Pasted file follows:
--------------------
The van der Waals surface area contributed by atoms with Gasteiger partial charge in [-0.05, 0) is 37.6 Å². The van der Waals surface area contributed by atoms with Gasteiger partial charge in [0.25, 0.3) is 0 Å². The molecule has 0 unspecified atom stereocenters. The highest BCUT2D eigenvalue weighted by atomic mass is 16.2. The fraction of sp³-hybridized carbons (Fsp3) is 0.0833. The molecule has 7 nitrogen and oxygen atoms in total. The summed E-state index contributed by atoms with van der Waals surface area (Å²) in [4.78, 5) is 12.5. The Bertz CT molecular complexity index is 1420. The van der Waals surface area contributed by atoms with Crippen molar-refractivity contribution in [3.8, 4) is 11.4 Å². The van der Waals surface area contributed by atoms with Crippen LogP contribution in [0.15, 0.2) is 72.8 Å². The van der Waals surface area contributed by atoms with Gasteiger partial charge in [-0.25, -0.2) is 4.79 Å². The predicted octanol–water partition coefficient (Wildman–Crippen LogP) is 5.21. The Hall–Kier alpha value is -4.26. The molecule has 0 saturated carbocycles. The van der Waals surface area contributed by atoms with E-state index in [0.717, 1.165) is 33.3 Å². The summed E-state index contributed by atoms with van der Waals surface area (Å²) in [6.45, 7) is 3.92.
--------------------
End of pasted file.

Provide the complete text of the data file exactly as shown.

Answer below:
The van der Waals surface area contributed by atoms with Gasteiger partial charge in [-0.05, 0) is 37.6 Å². The van der Waals surface area contributed by atoms with Gasteiger partial charge in [0.25, 0.3) is 0 Å². The molecule has 0 unspecified atom stereocenters. The highest BCUT2D eigenvalue weighted by atomic mass is 16.2. The fraction of sp³-hybridized carbons (Fsp3) is 0.0833. The molecule has 7 nitrogen and oxygen atoms in total. The summed E-state index contributed by atoms with van der Waals surface area (Å²) in [4.78, 5) is 12.5. The Bertz CT molecular complexity index is 1420. The van der Waals surface area contributed by atoms with Crippen molar-refractivity contribution in [3.8, 4) is 11.4 Å². The van der Waals surface area contributed by atoms with Crippen LogP contribution in [0.15, 0.2) is 72.8 Å². The van der Waals surface area contributed by atoms with Gasteiger partial charge in [-0.25, -0.2) is 4.79 Å². The predicted octanol–water partition coefficient (Wildman–Crippen LogP) is 5.21. The Hall–Kier alpha value is -4.26. The molecule has 0 saturated carbocycles. The van der Waals surface area contributed by atoms with E-state index in [0.717, 1.165) is 33.3 Å². The summed E-state index contributed by atoms with van der Waals surface area (Å²) in [6.45, 7) is 3.92.